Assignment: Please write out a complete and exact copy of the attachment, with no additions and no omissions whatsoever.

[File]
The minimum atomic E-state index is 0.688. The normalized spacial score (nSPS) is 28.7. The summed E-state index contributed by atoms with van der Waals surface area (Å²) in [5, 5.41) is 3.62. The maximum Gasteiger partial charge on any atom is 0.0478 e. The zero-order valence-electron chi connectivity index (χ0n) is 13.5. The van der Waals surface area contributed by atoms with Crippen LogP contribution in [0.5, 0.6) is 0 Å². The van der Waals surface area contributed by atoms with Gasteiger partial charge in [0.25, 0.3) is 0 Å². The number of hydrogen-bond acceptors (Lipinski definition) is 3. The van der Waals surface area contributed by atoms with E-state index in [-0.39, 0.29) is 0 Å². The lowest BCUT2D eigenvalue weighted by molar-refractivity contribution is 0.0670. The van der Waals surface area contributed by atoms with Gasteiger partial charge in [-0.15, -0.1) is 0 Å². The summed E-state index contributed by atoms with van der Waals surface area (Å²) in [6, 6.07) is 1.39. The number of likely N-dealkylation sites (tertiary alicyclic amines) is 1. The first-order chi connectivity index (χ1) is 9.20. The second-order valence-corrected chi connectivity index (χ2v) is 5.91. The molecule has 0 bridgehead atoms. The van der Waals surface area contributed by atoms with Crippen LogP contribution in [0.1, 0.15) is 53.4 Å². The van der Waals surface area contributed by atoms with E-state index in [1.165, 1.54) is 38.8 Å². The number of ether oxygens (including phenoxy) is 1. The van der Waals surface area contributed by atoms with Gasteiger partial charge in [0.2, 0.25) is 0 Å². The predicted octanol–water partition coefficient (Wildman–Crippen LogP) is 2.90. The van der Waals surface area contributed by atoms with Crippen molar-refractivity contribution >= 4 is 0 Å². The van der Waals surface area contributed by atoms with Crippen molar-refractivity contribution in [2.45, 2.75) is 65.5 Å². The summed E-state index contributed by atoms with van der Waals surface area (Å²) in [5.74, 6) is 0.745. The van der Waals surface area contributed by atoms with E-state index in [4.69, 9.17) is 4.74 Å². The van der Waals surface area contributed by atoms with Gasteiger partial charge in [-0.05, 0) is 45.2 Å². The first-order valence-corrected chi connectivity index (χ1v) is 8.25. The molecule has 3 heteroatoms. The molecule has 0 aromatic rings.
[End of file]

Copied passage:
The minimum atomic E-state index is 0.688. The normalized spacial score (nSPS) is 28.7. The summed E-state index contributed by atoms with van der Waals surface area (Å²) in [5, 5.41) is 3.62. The maximum Gasteiger partial charge on any atom is 0.0478 e. The zero-order valence-electron chi connectivity index (χ0n) is 13.5. The van der Waals surface area contributed by atoms with Crippen LogP contribution in [0.5, 0.6) is 0 Å². The van der Waals surface area contributed by atoms with Gasteiger partial charge in [0.25, 0.3) is 0 Å². The number of hydrogen-bond acceptors (Lipinski definition) is 3. The van der Waals surface area contributed by atoms with E-state index in [-0.39, 0.29) is 0 Å². The lowest BCUT2D eigenvalue weighted by molar-refractivity contribution is 0.0670. The van der Waals surface area contributed by atoms with Gasteiger partial charge in [-0.15, -0.1) is 0 Å². The summed E-state index contributed by atoms with van der Waals surface area (Å²) in [6, 6.07) is 1.39. The number of likely N-dealkylation sites (tertiary alicyclic amines) is 1. The first-order chi connectivity index (χ1) is 9.20. The second-order valence-corrected chi connectivity index (χ2v) is 5.91. The molecule has 0 bridgehead atoms. The van der Waals surface area contributed by atoms with Crippen LogP contribution in [0.1, 0.15) is 53.4 Å². The van der Waals surface area contributed by atoms with E-state index in [1.165, 1.54) is 38.8 Å². The number of ether oxygens (including phenoxy) is 1. The van der Waals surface area contributed by atoms with Gasteiger partial charge in [0.2, 0.25) is 0 Å². The predicted octanol–water partition coefficient (Wildman–Crippen LogP) is 2.90. The van der Waals surface area contributed by atoms with Crippen molar-refractivity contribution >= 4 is 0 Å². The van der Waals surface area contributed by atoms with Crippen molar-refractivity contribution in [2.45, 2.75) is 65.5 Å². The summed E-state index contributed by atoms with van der Waals surface area (Å²) in [5.74, 6) is 0.745. The van der Waals surface area contributed by atoms with E-state index in [4.69, 9.17) is 4.74 Å². The van der Waals surface area contributed by atoms with Gasteiger partial charge in [-0.05, 0) is 45.2 Å². The first-order valence-corrected chi connectivity index (χ1v) is 8.25. The molecule has 3 heteroatoms. The molecule has 0 aromatic rings.